Athens – This class had it all—Olympic champions, world champions, world record holders, and a list of starting weights that looked like big time gridlock—but leave it to the guy who came holding all the junior world records, Turkey's Taner Sagir, to show who rules the roost.
Taner Sagir roars his way to the gold medal, four Olympic records and five junior world records. IronMind® | Randall J. Strossen, Ph.D. photo.
Among the top lifters in this class was two-time Olympic gold medalist Zhan Xugang (China), who was looking to three-peat, but couldn't get 157.5 to stay overhead in the snatch, so he went out.
Sagir came into the Olympics with the junior world record in the snatch (and the clean and jerk, and the total), and he was going to square off with Sergei Filimonov (Kazakhstan), who came in holding the senior world record in the snatch. Both opened with 165 and while both made good lifts, they were strikingly different: Sagir moved under the bar with unbelievable speed, while Filimonov is just plain silky smooth. Another big gun in this class, Oleg Perepetchnov (Russia) had blown up 165 on his first attempt like he was a piston running on high octane fuel, and maybe deciding to play it cautiously, he went on to make 167.5 and 170, always looking like an explosion waiting to happen. Sagir ripped up 170 on his second attempt, for an Olympic record, and then moved it up another notch with his successful 172.5 third attempt. On each lift, Sagir roared, like he was ready to devour not just records, but also anyone in his path. Filimonov, who had missed 170 on his second attempt, came back to make a very nice 172.5 on his third.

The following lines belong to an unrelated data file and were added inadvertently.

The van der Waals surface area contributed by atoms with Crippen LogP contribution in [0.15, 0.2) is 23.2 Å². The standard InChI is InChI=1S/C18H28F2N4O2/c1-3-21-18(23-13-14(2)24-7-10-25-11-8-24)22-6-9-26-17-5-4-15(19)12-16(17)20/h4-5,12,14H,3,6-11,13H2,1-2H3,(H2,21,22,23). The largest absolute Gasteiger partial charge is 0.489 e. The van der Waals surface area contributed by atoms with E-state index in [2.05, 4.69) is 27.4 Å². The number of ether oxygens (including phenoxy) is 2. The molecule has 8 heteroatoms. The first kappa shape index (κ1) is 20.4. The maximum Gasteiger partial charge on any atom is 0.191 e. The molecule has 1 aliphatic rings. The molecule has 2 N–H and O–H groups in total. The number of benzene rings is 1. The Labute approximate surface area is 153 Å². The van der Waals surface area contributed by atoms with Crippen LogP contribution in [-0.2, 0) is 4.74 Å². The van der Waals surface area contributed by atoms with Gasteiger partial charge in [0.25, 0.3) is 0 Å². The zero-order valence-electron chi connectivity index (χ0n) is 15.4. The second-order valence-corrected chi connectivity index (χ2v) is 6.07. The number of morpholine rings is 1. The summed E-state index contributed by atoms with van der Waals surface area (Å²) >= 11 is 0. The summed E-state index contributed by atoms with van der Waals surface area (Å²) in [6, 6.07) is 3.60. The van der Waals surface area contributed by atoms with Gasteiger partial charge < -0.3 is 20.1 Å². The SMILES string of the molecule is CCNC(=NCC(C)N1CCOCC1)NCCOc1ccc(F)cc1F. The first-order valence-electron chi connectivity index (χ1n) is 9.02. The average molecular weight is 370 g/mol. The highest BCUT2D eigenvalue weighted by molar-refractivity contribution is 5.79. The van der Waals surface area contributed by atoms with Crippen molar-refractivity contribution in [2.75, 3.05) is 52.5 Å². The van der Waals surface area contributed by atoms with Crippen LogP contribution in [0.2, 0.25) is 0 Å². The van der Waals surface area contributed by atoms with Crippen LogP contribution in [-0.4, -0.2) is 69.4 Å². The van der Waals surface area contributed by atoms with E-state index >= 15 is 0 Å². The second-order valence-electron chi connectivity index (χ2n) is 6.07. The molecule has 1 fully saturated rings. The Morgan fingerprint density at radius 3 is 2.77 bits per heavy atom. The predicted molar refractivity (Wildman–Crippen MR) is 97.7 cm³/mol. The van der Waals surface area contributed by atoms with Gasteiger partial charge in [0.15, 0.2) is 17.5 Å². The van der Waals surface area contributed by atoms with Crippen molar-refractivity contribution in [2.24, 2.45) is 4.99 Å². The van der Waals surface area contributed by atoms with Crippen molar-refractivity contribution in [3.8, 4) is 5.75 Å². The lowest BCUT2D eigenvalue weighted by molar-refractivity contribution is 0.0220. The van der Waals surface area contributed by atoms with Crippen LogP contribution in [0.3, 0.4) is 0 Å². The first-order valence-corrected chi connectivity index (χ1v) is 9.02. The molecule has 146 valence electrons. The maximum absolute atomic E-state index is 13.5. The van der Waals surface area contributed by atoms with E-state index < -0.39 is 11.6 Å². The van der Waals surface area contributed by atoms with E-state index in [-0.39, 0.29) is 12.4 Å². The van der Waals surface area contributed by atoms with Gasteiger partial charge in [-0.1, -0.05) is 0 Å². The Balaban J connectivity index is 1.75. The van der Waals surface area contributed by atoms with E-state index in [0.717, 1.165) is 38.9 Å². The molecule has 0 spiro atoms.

Sagir put an awesome amount of energy on display with his 200 kg opening clean and jerk, for the gold medal position and Olympic and junior world records in the total. Perepetchenov, who had opened with a very strong 195, missed the jerk on 200 after a remarkably easy clean. Filimonov, who had marched through 195, handled the same 200 without a problem. Sagir's second attempt, 202.5, wasn't just a good lift, or one that gave him an Olympic record in the total and junior world records in the clean and jerk and the total, it was unbelievably intense. Perepetchenov took 205 in a bid to move from bronze to silver, but dipped and didn't drive on the jerk. Filimonov took 205 for the gold and an Olympic record in the total, but the weight blew him out at the bottom, so he had to settle for silver.
And just in case there hadn't been enough excitement yet, Kim Kwang Hoon (Korea) called for a huge 210 kg in an effort to get the bronze (and the Olympic record in the clean and jerk). On his second attempt, he got dumped by the weight, but on his third attempt, he cleaned it, drove it to arms' length and appeared to have the lift, only to lose it behind. What a class!